Now that the Xbox One has been out for a good few years and the catalogue of Xbox One backwards compatible games (opens in new tab) reaches well into the hundreds, you might think that your dusty old Xbox 360 is well and truly past it. But before you consign your faithful console to thrift shop oblivion, you might want to stop and think whether you might be able to still wring some use out of the old machine. Your loyal console served you well, after all, and it deserves a nice retirement. Sure, the system wasn't without its problems (opens in new tab), but it deserves better than an ignoble binning. With that in mind, allow us to present seven ideas to breathe new life into your dusty old Xbox 360.
Turn it into a dedicated arcade machine
Most DIY arcade cabinets require a fair bit of technical know-how, but if you have an old Xbox 360 you're willing to entomb in timber you can save yourself an awful lot of tinkering with PC parts and emulation. The well-heeled maker will find plenty of arcade cabinet kits available to buy online, but there's no need to splash out if you don't want to, and cobbling together a basic wooden frame to house your console and a display can be a fun and affordable craft project in its own right. What's more, high-quality fighting sticks for the Xbox 360 are much more affordable now that everyone's moved on to the greener pastures of current gen systems, so you could slot in a top-notch joystick too.
Just imagine: your very own arcade cabinet, ready to serve up a round of Street Fighter 4, Marvel Vs. Capcom 3, or Virtua Fighter 5 whenever you fancy a fix of fisticuffs. And you won't even have to feed it any money.
Set it up as a media streaming centre
These days, consoles have to serve two almost equally important purposes. First of all, they have to host amazing games, but it's also vitally important that they enable us to binge-watch Breaking Bad and Brooklyn 99. The Xbox 360 may have launched back in 2005 - a time when DVD rentals were still big business - but it nonetheless offers full support for the likes of Netflix, Hulu, and Amazon Video.
But the machine can do more than just run these streaming services - it can also act as a streaming centre for your home network, wirelessly fetching the videos you have saved on your computer for you to enjoy on the big screen. Simply install a media server such as Plex (opens in new tab) or Serviio (opens in new tab) on your desktop machine, complete the straightforward setup instructions, and you'll be up and running before you know it. Once it's connected, your weary old Xbox 360 will make the perfect complement to a bedroom TV, enabling you to binge on boxsets from under the covers.
The list of Xbox 360 games that are supported by your shiny new Xbox One is getting larger all the time, but Microsoft's beefy new machine still doesn't run the entire Xbox 360 catalogue. And when it comes to platform exclusives, there's simply no other option - a 360 is the only way to play them. Get rid of your machine and you can kiss goodbye to Beautiful Katamari, and forget about grooving the night away to the Dance Central series ever again.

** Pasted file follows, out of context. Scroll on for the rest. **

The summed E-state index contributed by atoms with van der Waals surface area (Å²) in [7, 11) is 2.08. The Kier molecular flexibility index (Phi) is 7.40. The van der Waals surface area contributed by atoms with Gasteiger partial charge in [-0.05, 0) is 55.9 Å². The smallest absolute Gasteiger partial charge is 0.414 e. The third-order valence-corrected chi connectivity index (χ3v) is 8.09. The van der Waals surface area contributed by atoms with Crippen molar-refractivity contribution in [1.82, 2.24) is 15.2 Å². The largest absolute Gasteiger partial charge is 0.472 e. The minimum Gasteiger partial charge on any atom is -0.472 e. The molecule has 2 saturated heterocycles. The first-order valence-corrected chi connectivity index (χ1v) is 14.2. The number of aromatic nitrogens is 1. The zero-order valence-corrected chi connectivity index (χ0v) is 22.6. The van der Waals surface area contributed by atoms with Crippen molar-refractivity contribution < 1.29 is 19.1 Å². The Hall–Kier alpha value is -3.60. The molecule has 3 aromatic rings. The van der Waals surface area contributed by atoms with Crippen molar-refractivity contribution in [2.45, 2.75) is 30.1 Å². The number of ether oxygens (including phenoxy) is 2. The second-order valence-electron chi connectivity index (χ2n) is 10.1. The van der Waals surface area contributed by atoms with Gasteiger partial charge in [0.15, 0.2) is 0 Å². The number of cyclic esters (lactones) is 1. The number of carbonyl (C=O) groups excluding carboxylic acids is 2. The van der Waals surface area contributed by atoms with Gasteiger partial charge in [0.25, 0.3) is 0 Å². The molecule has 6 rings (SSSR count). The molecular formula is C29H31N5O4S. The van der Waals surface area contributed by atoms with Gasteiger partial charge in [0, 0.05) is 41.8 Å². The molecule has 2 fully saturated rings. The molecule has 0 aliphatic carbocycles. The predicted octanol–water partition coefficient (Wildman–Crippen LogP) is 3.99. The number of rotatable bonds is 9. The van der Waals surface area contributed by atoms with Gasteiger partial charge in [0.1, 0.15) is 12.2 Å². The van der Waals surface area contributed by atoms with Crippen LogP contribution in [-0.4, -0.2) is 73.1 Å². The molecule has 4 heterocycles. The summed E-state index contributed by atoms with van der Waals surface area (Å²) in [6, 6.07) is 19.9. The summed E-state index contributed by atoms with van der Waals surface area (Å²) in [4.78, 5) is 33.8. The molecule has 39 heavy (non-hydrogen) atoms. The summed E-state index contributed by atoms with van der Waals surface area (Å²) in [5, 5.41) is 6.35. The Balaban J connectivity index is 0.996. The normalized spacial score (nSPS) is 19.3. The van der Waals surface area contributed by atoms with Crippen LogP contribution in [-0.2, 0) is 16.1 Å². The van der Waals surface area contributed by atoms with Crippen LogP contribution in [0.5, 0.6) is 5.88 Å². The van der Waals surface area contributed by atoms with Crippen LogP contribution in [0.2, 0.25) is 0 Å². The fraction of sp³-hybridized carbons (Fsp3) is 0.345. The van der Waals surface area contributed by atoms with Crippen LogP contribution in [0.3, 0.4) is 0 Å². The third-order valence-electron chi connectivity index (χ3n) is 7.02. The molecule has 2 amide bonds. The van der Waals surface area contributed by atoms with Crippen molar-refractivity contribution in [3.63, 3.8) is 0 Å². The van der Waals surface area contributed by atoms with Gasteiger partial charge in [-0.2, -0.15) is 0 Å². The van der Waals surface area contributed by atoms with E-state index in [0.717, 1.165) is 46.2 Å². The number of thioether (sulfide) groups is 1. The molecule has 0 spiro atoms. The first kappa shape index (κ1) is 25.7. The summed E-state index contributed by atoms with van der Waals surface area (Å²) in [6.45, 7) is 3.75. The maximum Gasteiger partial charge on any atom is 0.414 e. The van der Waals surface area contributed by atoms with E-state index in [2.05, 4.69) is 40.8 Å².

And with Crackdown 3 (opens in new tab) on the way (and likely to feature heavily at Microsoft's E3 presentation) (opens in new tab), there's never been a better time to revisit Realtime Worlds' rambunctious open-world shooter. Bin your 360, and there's simply no going back to the original Pacific City.
Sell it for hundreds!
We live in the age of digitally-distributed video games - a futuristic utopia that once would've sounded as madly far-fetched as a world in which you can download pulled pork. But one sad consequence of this blissful new era is that once a game is delisted (opens in new tab) from an online marketplace, it's gone forever. The only people who can play it are those who purchased the game before its tragic removal, and have never deleted the game-files to make way for Oblivion horse armour DLC.
So, if you have an Xbox 360 with a copy of Marvel vs. Capcom 2 or Scott Pilgrim vs. the World: The Game installed, your console is a rare treasure. Some people paid thousands to get hold of phones with Flappy Birds installed, so hopefully we'll soon see a similar market for Xbox 360's with Alan Wake on the hard drive (opens in new tab).
Make it portable
Okay, so this one might be a bit tricky unless you happen to be a qualified engineer, but Xbox 360 laptops have become popular projects for amateur tinkerers looking to play Halo 3 on the go. Portable console pro Ben Heckendorn has made several 360 laptops and chronicled the process extensively on his website (opens in new tab), and there are plenty of how-tos to follow on sites such as Instructables (opens in new tab) too.
But take note: if you're anywhere near as cack-handed as me, you have about as much chance of frying your console as you do of creating a functional portable system. So don't say I didn't warn you when your console's entire motherboard is a pool of molten metal and plastic.
Create an Xbox henge and charge visitors to gaze upon it
You can tell them it was built by a tiny prehistoric Bill Gates.
Use your old Kinect camera to create faceless abominations
Microsoft's first version of the Kinect camera could do a whole lot more power clumsy mini-games and fail to register your aunt. This nifty little 3D scanner can be hacked to enable all sorts of photographic trickery!
Or, as dedicated tinkerer Matt Bell discovered, Kinect can be used to create eldritch horrors that will forever haunt your dreams. Bell achieved the effect by writing a nifty bit of code that merges multiple 3D video streams of the same space. The result is sometimes funny, sometimes odd, and sometimes enough to strike terror into the hearts of mortals.